Simmons was supposed to be a key cog on a title contender; Ingram was supposed to be the new face of a rebuild. There’s so much more pressure on Simmons to produce at an elite level because of the franchise’s long-term goals. New Orleans definitely has lofty expectations for the future, but not in the current year. Given Philadelphia’s shortcomings in 2019-20 thus far, someone has to be the fall guy. There’s some blame to go around, but a fair amount of it is going to Simmons.
With Ben Simmons and Brandon Ingram as the latest examples, many factors in this league shape the narrative behind a player. Because the NBA always seems to live in a land of what-have-you-done-for-me-lately-isms, most forget past narratives that were once completely legitimate.
Years ago, the narrative surrounding Tracy McGrady was that he was just as good as Kobe Bryant. Not too long after, Bryant’s narrative was that he could never win without Shaquille O’Neal. Better, it wasn’t too long ago that LeBron James was perceived as a fourth quarter disappointment. In short, the story is ever-changing.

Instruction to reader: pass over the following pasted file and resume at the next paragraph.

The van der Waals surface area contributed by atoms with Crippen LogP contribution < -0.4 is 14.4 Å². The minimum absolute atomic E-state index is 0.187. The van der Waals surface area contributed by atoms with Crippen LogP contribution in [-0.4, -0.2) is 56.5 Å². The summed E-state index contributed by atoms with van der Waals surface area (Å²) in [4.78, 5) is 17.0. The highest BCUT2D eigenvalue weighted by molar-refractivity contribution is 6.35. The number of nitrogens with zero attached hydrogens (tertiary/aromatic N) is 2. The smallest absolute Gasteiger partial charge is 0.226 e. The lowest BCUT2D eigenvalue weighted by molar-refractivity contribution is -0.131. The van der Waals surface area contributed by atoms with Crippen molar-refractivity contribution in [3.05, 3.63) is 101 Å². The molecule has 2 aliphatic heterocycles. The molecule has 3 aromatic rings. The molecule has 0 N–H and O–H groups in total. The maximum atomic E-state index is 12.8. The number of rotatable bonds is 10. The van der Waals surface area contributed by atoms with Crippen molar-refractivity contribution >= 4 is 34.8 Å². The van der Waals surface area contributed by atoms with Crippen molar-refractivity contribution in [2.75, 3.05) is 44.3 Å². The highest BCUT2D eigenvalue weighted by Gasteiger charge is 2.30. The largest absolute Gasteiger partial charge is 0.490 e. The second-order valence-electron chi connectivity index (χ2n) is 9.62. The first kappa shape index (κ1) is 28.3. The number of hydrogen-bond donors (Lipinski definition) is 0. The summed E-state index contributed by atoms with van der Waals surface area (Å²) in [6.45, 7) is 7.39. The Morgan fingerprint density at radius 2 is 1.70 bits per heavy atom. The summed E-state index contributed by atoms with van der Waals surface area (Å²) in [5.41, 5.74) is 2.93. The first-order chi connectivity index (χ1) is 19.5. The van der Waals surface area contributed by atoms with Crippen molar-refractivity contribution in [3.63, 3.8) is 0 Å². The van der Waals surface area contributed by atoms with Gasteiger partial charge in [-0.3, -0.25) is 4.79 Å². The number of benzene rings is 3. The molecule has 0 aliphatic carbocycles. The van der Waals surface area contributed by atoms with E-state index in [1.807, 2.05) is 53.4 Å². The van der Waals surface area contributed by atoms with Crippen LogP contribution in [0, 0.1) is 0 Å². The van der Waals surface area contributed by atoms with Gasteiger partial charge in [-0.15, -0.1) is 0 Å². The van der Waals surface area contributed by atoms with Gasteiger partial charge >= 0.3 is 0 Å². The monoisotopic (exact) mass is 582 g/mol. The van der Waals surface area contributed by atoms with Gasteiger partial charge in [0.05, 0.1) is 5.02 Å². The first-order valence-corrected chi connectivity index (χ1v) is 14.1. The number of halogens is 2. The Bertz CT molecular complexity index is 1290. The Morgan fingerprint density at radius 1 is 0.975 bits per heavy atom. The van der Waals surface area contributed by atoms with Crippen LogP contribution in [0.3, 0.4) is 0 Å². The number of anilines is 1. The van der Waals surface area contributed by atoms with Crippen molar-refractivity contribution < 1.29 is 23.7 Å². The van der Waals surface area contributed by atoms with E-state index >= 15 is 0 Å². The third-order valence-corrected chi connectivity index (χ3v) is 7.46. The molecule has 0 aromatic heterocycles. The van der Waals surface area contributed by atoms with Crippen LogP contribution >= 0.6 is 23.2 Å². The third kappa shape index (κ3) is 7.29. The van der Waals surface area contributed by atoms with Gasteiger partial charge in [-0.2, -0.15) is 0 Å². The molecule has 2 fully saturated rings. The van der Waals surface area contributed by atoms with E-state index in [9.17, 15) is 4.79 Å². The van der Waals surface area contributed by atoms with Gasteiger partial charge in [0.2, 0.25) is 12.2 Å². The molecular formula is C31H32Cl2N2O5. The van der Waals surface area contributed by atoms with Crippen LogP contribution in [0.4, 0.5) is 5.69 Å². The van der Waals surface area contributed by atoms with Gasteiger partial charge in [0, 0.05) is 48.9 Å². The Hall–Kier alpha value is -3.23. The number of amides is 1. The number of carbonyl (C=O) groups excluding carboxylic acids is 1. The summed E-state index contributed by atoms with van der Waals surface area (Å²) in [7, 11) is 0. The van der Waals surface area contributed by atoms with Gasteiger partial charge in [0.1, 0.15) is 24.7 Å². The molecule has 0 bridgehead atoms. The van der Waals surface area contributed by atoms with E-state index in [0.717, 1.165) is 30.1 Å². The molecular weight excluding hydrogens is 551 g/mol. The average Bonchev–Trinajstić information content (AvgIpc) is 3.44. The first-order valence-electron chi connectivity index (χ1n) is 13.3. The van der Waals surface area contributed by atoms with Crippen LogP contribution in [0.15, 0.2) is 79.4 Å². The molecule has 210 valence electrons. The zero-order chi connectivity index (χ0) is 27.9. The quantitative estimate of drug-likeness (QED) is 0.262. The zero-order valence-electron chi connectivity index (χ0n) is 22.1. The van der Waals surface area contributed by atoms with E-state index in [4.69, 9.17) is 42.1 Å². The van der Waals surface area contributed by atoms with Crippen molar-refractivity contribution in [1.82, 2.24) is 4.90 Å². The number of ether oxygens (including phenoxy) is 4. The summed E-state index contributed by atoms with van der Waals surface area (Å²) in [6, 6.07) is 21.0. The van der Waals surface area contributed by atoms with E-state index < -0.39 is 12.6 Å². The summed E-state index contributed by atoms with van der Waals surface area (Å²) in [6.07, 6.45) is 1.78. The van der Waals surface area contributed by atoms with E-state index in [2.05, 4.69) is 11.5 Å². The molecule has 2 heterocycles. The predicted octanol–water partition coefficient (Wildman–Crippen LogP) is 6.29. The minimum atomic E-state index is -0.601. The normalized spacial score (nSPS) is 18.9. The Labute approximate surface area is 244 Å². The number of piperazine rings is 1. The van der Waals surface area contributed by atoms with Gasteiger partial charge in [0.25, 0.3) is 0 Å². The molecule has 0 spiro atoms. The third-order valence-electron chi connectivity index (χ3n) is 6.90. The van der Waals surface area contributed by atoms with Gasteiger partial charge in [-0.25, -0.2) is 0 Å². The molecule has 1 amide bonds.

If the 76ers win the title and the Pelicans miss the playoffs, what will the narrative be for those two then? Is it going to be the same as it is now?
For now, only one thing is for sure: Narratives are — and always will be — flimsy as hell.
NBA Daily: Sixth Man of the Year Watch — 1/21/20
Michael Porter Jr. has forced Mike Malone’s hand in Denver, scoring so well that the redshirt rookie must see more playing time. As a result, he enters the conversation for most-impactful bench player in the league. Douglas Farmer revisits Basketball Insiders’ Sixth Man Watch.